Why Learning Chinese Sentence Structure Can Be More Important Than Chinese Tones
Almost every Chinese learner has, at one time or another, been at a point where the frustration is just too much. Where they can't even think about Chinese sentence structure or communication because, no matter how hard they try, they just can’t seem to get their Chinese tones right.
It’s ok, it happens.
During most courses, Chinese tones are one of the first things learners encounter, and a huge amount of emphasis is placed on them. Often, learners are told that if you say the wrong tone, you might be saying something incredibly offensive when you just meant to ask for a pen.
However, what if I were to tell you – as someone who communicates in Chinese every day - that Chinese tones are not always as important as they are made out to be? That doesn’t mean you can go around sounding as though you’re a flat robot, but it also doesn’t mean you have to make sure you’re hitting all those awkward 2nd tones with the perfection you keep trying to reach.
Why Chinese Tones Are Not (Always) as Important
Think of a rare-ish Chinese word, find a Chinese native speaker, and ask them what the tone for it is. Probably 30% of the time, they won’t know. In fact, they might even have to sound it out first to check; even then they’ll sometimes get it wrong. That’s because when they’re learning Chinese, only a small part of the process is to do with tones. For the majority of words, they learn by listening and copying those around them.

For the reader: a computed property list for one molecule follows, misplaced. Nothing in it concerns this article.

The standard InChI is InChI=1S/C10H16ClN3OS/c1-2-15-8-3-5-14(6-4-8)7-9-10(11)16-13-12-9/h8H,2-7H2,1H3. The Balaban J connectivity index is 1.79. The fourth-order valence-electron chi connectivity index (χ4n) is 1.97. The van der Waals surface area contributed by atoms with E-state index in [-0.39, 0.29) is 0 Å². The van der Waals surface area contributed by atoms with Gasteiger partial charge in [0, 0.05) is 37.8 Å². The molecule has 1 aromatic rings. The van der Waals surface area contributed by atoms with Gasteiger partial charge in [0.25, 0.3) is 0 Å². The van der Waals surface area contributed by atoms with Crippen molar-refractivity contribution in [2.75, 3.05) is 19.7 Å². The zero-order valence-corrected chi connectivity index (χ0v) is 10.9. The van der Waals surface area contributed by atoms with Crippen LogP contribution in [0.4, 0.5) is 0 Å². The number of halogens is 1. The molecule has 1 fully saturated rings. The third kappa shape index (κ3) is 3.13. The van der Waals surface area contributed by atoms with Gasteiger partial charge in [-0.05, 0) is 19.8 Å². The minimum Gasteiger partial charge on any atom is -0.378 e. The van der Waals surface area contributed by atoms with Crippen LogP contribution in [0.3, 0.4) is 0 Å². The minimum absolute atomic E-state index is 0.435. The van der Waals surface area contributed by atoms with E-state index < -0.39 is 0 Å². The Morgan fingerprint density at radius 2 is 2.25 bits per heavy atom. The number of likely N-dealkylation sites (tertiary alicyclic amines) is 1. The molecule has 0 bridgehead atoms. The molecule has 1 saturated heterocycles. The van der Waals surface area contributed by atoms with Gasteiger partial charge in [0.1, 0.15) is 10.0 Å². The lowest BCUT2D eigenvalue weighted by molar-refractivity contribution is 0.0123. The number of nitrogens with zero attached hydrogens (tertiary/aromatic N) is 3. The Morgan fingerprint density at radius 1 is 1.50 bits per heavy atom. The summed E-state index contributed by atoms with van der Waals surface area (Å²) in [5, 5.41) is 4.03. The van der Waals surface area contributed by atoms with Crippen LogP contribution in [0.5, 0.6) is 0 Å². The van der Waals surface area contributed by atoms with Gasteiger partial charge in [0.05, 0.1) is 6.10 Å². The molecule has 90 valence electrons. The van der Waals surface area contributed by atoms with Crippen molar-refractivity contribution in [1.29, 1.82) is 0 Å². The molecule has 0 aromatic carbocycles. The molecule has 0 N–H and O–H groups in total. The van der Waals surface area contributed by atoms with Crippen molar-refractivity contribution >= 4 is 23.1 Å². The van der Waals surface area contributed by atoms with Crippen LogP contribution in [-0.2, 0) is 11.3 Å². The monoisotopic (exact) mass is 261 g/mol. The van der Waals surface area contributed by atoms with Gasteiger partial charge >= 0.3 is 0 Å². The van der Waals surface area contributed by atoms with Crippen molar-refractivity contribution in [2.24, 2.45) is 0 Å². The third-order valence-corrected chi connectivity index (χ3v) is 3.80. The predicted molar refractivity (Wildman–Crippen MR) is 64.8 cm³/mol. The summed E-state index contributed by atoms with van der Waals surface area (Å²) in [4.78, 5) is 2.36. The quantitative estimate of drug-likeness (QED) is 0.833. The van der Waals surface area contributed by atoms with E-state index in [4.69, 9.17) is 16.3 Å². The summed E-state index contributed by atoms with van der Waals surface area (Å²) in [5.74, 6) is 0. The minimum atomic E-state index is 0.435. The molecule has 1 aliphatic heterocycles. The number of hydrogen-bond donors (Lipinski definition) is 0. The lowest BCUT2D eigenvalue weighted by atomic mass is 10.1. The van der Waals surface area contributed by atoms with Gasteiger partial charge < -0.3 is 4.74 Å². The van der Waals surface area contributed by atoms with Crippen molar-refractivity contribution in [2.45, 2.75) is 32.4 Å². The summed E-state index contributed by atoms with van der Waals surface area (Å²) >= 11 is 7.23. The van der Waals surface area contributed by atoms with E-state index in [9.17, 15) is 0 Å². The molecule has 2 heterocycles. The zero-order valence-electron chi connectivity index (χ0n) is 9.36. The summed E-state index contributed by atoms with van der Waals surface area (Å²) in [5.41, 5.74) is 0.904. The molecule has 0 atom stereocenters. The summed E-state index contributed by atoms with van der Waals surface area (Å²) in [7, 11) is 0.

This then leads to the added complication of local dialects which have more than the standard 4 tones. Regardless of whether you’re learning them or not, they will influence your conversations in parts of China. Take Sichuan, for example. In Sichuanese, there is an extra tone. Sichuan locals tend to speak Sichuanese with each other; not Mandarin. Consequently, a lot of Sichuan natives can have trouble communicating tones properly with Chinese people from other parts of China. So it’s not just us who can find the tone system difficult.
Why Chinese Sentence Structures Are Important
I recommend that new learners focus on sentence structures rather than tones. It allows native speakers to understand your speaking with much higher frequency, because context can compensate for tone errors.
For example, the Chinese language does not conjugate verbs. What that means is that verbs are not affected by who is doing something, or what time it is taking place. In English, conjugation tends to revolve around time. ‘Run’ might also be ‘ran’ or ‘running’. In Chinese, it’s just Pǎobù (跑步).
So how do we tell time? Time is expressed explicitly in Chinese sentence structure, which in turn helps listeners to create expectations. Essentially, by using a certain structure, a listener is able to say to themselves:
“Hey! They said that, so the next part must be this!”
I'll Wait for You at the Park This Evening
How do you reckon you should say the above sentence in Chinese?
Maybe you’re thinking it’s best to say:
我等你在公园今天晚上 Wǒ děng nǐ zài gōngyuán Jīntiān wǎnshàng I’ll wait for you at the park this evening